- Gmail comes equipped with built-in default smart sorting categories – when a user first opens a Gmail account, priority levels will be assigned to different emails as they begin filtering in. This filtering is automatic, but limited to the Google’s default categories – users can’t customize at all. You can remove categories and add tags for searching and organization, but it’s not as robust and customizable as Outlook.
- Finally, Gmail offers no features for setting rules or routing preferences and the view customizations are also limited. While users can change the look and feel of their inbox, there’s no ability to change the number of panes to reduce visual clutter.
Communication & Collaboration: How Each Platform Keeps Business Teams Connected
Alright, so email is one thing – but in a modern world, business users need more instant and dynamic ways to connect with clients and colleagues across the globe. So, let’s take a look at the communication and collaboration tools that both Office 365 and G Suite offer.
Skype for Business
- Big user base available – 250 maximum participants.
- New, and fantastic user experience. The user interface is very clean and easy to navigate – capable of integrated enterprise-class telephone replacement – so if businesses wanted to set up Skype for Business to be your enterprise phone system that is an option with the full Office 365 product suite.
- Fully-functional integration features. Scheduling meetings and sharing files right from the platform is incredibly easy. User customization is endless to provide for highly optimized communication.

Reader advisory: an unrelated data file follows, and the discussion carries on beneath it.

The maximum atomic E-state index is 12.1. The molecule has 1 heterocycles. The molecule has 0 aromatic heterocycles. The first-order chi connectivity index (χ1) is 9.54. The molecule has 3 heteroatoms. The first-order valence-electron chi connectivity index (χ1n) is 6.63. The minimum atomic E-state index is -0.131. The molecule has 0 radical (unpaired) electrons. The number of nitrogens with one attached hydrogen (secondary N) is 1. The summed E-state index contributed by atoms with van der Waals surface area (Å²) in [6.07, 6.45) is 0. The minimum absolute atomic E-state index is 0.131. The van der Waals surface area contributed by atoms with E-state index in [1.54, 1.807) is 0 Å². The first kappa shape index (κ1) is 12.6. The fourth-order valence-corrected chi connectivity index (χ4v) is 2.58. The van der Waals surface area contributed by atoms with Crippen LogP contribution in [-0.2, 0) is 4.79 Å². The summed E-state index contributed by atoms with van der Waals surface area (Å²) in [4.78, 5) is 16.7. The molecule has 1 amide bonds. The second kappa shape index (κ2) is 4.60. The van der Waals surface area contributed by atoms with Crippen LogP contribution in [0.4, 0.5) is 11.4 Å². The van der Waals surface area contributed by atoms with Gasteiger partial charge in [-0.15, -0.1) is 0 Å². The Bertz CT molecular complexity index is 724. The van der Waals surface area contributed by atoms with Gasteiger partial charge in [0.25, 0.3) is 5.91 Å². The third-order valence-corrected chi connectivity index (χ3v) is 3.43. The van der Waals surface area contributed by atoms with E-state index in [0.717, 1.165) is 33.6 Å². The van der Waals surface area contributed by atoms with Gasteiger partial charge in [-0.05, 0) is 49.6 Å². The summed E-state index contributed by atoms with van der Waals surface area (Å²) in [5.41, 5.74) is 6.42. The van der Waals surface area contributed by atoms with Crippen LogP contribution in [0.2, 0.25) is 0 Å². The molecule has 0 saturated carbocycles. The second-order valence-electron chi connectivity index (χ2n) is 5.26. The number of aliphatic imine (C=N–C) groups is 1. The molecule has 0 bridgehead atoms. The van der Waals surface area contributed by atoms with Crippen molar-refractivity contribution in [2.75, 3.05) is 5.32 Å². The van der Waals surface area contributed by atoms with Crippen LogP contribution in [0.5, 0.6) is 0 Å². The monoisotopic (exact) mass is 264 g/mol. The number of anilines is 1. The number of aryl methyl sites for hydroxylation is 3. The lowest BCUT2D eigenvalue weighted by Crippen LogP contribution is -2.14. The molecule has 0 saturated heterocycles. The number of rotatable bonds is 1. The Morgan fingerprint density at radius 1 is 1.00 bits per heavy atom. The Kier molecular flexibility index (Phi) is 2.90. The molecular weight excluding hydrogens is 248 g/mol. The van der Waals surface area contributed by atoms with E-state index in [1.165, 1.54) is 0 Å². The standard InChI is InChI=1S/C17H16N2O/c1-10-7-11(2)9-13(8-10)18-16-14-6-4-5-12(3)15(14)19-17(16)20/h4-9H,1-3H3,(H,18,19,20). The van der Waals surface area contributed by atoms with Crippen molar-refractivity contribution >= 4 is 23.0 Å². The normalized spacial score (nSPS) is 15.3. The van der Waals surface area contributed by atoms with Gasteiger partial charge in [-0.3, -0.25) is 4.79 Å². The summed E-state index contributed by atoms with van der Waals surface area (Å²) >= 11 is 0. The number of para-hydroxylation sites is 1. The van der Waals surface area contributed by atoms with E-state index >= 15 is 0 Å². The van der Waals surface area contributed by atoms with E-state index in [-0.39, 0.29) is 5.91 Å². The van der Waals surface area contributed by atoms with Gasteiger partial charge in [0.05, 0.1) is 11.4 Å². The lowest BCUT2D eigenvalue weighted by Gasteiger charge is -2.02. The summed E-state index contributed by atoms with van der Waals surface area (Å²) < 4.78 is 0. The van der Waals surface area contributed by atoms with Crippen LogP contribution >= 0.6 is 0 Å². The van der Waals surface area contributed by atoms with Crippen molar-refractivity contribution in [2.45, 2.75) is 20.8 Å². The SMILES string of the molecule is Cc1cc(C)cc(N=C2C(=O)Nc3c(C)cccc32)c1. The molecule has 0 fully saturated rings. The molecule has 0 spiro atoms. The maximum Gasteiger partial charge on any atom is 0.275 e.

- More limited user base – maximum participants is 25. This means the platform isn’t a great solution for big business meetings or hosting webinars.
- Ability to sync Hangouts conversations across all devices.
- Hangouts are built into G Suite applications – however, the solution is very much a standalone platform. The integration features simply don’t measure up to Microsoft.
Using Office 365 and G Suite for Content Management: SharePoint vs. Sites
Another important feature for business users is the ability to manage company content and streamline the organization and access of resources and data. Both Office 365 and G Suite have specific applications for content management – let’s outline the 411 for each solution below.
Office 365 SharePoint
- Dynamic, built-in, metadata tagging which offers the ability to link to references within SharePoint sites but also links to files across enterprise servers.
- Huge collaboration capacity with built-in check-in and check-out features to prevent simultaneous changes.
- Dynamic records management tools and version histories that allow users to notice changes and easily compare related documents.
- Allows for access to anything within the enterprise server. For example, an excel spreadsheet that is uploaded to the Office 365 Cloud platform, can be accessed through SharePoint. This streamlines processes and saves time – no additional uploading is required, users just have to search for what they’re looking for.
- Automated workflow processes and high quality, built-in business intelligence tools.
G Suite Sites
- Quick and simple deployment with a basic and clean interface.
- More user-friendly than SharePoint, but much smaller feature base.
- Very much resembles the Wikipedia site design – it references other pages within Google Sites via links much like a wiki page does.
- Limited customization – users cannot alter the HTML in the site itself so users are limited to Google defaults and branding capabilities aren’t available.
- Search capabilities are limited to individual sites – so if you have data uploaded to a site, you can access it within Sites. However, if you want to reference a spreadsheet that has not been linked to the site – you won’t see it.
Random Extras: The Leftover Nuts and Bolts to Compare